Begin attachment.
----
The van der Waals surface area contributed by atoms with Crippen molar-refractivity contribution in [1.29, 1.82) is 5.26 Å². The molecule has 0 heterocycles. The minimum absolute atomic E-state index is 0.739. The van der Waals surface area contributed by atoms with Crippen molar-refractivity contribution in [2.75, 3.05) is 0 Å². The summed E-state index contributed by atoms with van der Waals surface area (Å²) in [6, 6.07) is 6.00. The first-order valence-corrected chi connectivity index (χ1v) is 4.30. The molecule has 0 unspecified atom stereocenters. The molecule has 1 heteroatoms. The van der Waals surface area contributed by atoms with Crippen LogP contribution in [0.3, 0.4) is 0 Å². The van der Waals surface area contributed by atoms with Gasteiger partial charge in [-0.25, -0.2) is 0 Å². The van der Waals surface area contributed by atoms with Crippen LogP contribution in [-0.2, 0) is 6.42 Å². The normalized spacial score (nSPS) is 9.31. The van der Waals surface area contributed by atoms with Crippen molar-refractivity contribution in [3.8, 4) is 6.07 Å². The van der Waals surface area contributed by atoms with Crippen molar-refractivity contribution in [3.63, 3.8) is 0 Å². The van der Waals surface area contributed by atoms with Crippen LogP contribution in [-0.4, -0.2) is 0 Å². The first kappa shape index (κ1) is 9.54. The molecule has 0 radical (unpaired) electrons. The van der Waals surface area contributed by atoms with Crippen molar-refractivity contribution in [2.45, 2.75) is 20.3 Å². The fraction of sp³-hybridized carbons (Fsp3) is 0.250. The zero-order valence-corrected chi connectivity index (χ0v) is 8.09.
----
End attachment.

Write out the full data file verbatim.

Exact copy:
The van der Waals surface area contributed by atoms with Crippen molar-refractivity contribution in [1.29, 1.82) is 5.26 Å². The molecule has 0 heterocycles. The minimum absolute atomic E-state index is 0.739. The van der Waals surface area contributed by atoms with Crippen molar-refractivity contribution in [2.75, 3.05) is 0 Å². The summed E-state index contributed by atoms with van der Waals surface area (Å²) in [6, 6.07) is 6.00. The first-order valence-corrected chi connectivity index (χ1v) is 4.30. The molecule has 0 unspecified atom stereocenters. The molecule has 1 heteroatoms. The van der Waals surface area contributed by atoms with Crippen LogP contribution in [0.3, 0.4) is 0 Å². The van der Waals surface area contributed by atoms with Gasteiger partial charge in [-0.25, -0.2) is 0 Å². The van der Waals surface area contributed by atoms with Crippen LogP contribution in [-0.2, 0) is 6.42 Å². The normalized spacial score (nSPS) is 9.31. The van der Waals surface area contributed by atoms with Crippen molar-refractivity contribution in [3.8, 4) is 6.07 Å². The van der Waals surface area contributed by atoms with Crippen molar-refractivity contribution in [3.63, 3.8) is 0 Å². The van der Waals surface area contributed by atoms with Crippen LogP contribution in [-0.4, -0.2) is 0 Å². The first kappa shape index (κ1) is 9.54. The molecule has 0 radical (unpaired) electrons. The van der Waals surface area contributed by atoms with Crippen molar-refractivity contribution in [2.45, 2.75) is 20.3 Å². The fraction of sp³-hybridized carbons (Fsp3) is 0.250. The zero-order valence-corrected chi connectivity index (χ0v) is 8.09.